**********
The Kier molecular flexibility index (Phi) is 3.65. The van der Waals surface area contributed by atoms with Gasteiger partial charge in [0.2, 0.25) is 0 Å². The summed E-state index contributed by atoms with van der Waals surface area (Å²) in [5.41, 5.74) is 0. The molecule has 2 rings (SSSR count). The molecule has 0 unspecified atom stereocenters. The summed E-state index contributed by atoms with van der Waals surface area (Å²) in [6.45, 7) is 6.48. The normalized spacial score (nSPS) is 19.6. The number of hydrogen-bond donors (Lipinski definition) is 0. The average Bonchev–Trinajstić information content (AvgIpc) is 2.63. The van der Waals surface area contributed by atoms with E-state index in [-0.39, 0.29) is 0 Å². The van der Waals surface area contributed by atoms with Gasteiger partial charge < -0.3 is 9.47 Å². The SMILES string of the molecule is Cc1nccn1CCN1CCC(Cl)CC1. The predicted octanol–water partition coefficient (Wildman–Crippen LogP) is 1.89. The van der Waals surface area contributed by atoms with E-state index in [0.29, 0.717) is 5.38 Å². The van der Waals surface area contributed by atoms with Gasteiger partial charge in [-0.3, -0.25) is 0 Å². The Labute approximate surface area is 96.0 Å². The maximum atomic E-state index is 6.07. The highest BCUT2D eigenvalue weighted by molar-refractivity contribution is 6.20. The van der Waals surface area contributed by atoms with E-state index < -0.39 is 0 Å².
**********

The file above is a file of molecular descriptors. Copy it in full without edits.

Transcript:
The Kier molecular flexibility index (Phi) is 3.65. The van der Waals surface area contributed by atoms with Gasteiger partial charge in [0.2, 0.25) is 0 Å². The summed E-state index contributed by atoms with van der Waals surface area (Å²) in [5.41, 5.74) is 0. The molecule has 2 rings (SSSR count). The molecule has 0 unspecified atom stereocenters. The summed E-state index contributed by atoms with van der Waals surface area (Å²) in [6.45, 7) is 6.48. The normalized spacial score (nSPS) is 19.6. The number of hydrogen-bond donors (Lipinski definition) is 0. The average Bonchev–Trinajstić information content (AvgIpc) is 2.63. The van der Waals surface area contributed by atoms with E-state index in [-0.39, 0.29) is 0 Å². The van der Waals surface area contributed by atoms with Gasteiger partial charge < -0.3 is 9.47 Å². The SMILES string of the molecule is Cc1nccn1CCN1CCC(Cl)CC1. The predicted octanol–water partition coefficient (Wildman–Crippen LogP) is 1.89. The van der Waals surface area contributed by atoms with E-state index in [0.29, 0.717) is 5.38 Å². The van der Waals surface area contributed by atoms with Gasteiger partial charge in [-0.3, -0.25) is 0 Å². The Labute approximate surface area is 96.0 Å². The maximum atomic E-state index is 6.07. The highest BCUT2D eigenvalue weighted by molar-refractivity contribution is 6.20. The van der Waals surface area contributed by atoms with E-state index < -0.39 is 0 Å².